THE Joe Biden administration has already made its intentions clear about reversing, through a series of executive orders, some of the policies of the Trump administration. The new regime is well poised to reverse the over-all course of the previous regime. This includes not only domestic policies, but foreign relations as well. During the Trump era, China was the main focus of Washington’s global ‘trade war.’ While the Democrats did criticise this war, their disagreement was only over war tactics and not the war itself. They agreed in principle that the US does need to counter China. It is, therefore, logical to see the Biden administration returning with a new strategy to tackle the rise of China. The new strategy, however, is not really ‘new’; it is only a return to the Obama era ‘Asia Pivot’ policy, an idea that involved a major shift in the way the US would previously position itself in the Indo-Pacific region. It involved an enhanced military and naval deployment in this region and proposed to counter China militarily. ‘Asia Pivot’ was to serve as the linchpin of US presence in the region. It was as much about countering the ‘China threat’ as about maintaining US supremacy.
The return to ‘Asia Pivot’ or the arrival of ‘Asia Pivot 2.0’ also fits well into Joe Biden’s political rhetoric about reviving America’s [lost] place in the global political order. The ‘Asia Pivot 2.0’, however, differs from the previous ‘Asia Pivot’ with respect to the weightage it gives to using economic means to counter China in the Asia-Pacific.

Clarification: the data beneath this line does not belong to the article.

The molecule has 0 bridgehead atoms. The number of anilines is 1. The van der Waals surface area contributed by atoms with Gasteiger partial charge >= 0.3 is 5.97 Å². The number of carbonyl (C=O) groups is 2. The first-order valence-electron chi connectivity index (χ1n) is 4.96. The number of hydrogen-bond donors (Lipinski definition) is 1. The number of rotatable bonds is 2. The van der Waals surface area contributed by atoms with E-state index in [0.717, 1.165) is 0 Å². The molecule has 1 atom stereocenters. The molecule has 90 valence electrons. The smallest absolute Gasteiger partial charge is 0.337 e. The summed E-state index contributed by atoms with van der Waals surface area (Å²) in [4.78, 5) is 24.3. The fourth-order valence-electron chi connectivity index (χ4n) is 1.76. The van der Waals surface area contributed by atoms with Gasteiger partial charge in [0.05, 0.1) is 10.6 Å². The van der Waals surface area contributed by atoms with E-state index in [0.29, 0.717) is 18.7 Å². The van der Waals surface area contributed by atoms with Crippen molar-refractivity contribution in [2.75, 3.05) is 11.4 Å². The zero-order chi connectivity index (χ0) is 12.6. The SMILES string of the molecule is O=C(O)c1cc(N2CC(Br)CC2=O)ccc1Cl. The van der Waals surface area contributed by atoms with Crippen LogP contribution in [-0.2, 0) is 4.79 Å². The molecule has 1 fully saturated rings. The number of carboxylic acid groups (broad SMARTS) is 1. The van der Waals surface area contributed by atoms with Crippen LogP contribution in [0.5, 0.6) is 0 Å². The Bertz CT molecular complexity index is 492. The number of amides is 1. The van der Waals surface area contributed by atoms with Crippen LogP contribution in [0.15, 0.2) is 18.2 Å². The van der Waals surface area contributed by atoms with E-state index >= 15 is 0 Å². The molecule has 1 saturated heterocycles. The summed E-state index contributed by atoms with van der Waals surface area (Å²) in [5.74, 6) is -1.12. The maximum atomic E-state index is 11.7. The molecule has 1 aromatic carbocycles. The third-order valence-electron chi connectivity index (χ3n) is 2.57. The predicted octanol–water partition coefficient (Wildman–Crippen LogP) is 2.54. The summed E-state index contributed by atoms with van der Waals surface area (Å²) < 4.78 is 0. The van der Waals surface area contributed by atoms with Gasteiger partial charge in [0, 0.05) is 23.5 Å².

The arrival of ‘Asia Pivot 2.0’ is evident from the choices Joe Biden has made with regards to his aide and advisors. On top of the list are Kurt Campbell and Jake Sullivan, who would serve as Biden’s ‘Indo-Pacific advisor’ and National Security advisor, respectively. The duo has a history of working together and ‘inventing’ ideas about the ways and means of countering China.
In a 2019 essay that they co-authored for Foreign Affairs magazine, they argued while the Trump administration was correct in changing America’s view of China as a ‘strategic competitor’, their decision ‘to pick trade fights with US allies rather than rally them to a common position vis-à-vis China is such a waste of American leverage.’
The argued that instead of engaging China in a costly ‘trade war’, US interests will have been much better served if the Trump administration had followed a policy of pitching development ideas to ‘countries [in the Asia Pacific] about the kinds of high-quality, high-standard investments that will best serve progress. Supporting investments not because they are anti-Chinese but because they are pro-growth, pro-sustainability, and pro-freedom will be much more effective over the long term…. This course of action will require an injection of multilateral funding from the United States and its allies and partners that can give countries genuine alternatives.’